- The Washington Times - Sunday, March 21, 2004

DALLAS — Ross Perot, one-time third-party contender for the presidency, will be honored here this week for his efforts on behalf of U.S. servicemen.

The colorful billionaire who made two runs for the White House has seldom appeared publicly since the 1996 election.

But on Thursday, the Business Executives for National Security (BENS) will bestow its Eisenhower Award on Mr. Perot in a festive display featuring American military leaders and heroes. BENS is a nonprofit organization of military and corporate leaders seeking practical solutions to pressing national security issues.

Eisenhower Award winners include former President Jimmy Carter, former Secretary of State Madeleine Albright, Chairman of the Joint Chiefs of Staff Gen. Richard B. Myers, and current Bush administration National Security Adviser Condoleezza Rice and Defense Secretary Donald H. Rumsfeld.

Beginning in the 1960s, Mr. Perot quit his sales job at IBM and started what was then a revolutionary data processing company called Electronic Data Systems. The feisty former Naval Academy graduate became interested in helping prisoners of war involved in the escalating Vietnam War.

At the urging of the Nixon administration, he agreed to work toward bettering the lives of POWs, particularly those treated inhumanely by the Viet Cong and North Vietnamese.

Mr. Perot dealt directly with Viet Cong contacts, soldiers of fortune, even noninvolved nations — often to the chagrin of the State Department. Later, he chartered large jets to fly Christmas gifts and prisoners’ wives to Southeast Asia, hoping the Viet Cong would let them visit their spouses. At one juncture he unsuccessfully offered to personally pay millions for the release of prisoners.

None of these efforts resulted in dramatic diplomatic victories or releases, but several prisoners later said they had known of the efforts and had been strengthened in their resolve by them. After the Vietnam War, Mr. Perot personally helped scores of those who returned, helping them find jobs, get psychological and medical care and often underwriting reunions for various units.

In the early 1990s, when many servicemen who served in the Persian Gulf war suffered from debilitating illnesses that the military could not diagnose and often refused to treat, Mr. Perot stepped forward.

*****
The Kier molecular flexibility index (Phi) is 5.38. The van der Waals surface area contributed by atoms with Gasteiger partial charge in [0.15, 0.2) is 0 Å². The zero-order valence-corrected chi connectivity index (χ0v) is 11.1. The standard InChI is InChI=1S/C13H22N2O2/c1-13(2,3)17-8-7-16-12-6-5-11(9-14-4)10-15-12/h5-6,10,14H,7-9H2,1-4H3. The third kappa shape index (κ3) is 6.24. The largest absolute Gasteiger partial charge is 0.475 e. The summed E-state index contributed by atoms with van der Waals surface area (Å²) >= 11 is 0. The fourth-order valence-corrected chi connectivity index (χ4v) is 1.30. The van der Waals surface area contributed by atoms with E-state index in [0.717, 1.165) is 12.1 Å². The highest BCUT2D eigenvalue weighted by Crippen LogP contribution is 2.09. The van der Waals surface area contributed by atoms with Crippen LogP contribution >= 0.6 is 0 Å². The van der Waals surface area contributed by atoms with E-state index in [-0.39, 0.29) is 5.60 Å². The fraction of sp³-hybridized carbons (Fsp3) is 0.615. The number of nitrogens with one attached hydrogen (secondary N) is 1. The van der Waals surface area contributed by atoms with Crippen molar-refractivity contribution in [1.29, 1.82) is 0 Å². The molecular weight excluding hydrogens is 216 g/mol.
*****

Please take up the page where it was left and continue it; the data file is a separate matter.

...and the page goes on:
He footed the bill for an expensive diagnostic investigation by doctors at University of Texas Southwestern Medical School to learn about the disease and study ways to treat it. Besides funding that study, Mr. Perot flew those suffering with amyotrophic lateral sclerosis (ALS) to Dallas for treatment.

“I have been waiting since 1973 to see Ross Perot honored appropriately for his efforts on behalf of the Vietnam era POWs. Finally it is being done,” said Charles G. Boyd, a retired Air Force general who now is president and CEO of BENS.

Thursday’s affair will be black tie, and more than 1,500 have stated their intention to attend, including a handful of high-ranking U.S. military leaders, several Vietnam POWs, Medal of Honor recipients and several members of Congress.

The U.S. Naval Academy glee club and the Texas A&M; honor guard will perform, and several veterans will speak in praise of Mr. Perot. Those who cannot attend will send messages via videotape.

Tables for the fete cost between $2,500 and $25,000.

“These modern-day heroes are honoring Ross for going to extraordinary lengths to assist service people who couldn’t get help through regular channels,” said Ruth Collins Altshuler, one of the co-chairmen of the event. “Ross has been as true a friend to those in uniform as anyone in our lifetime.”

“These private histories show how Mr. Perot has responded over the years to the needs of soldiers, providing lifesaving medical care, life-changing therapies, specialized prosthetic arms and legs and transportation for friends and family members during times of crisis,” Mr. Boyd said.

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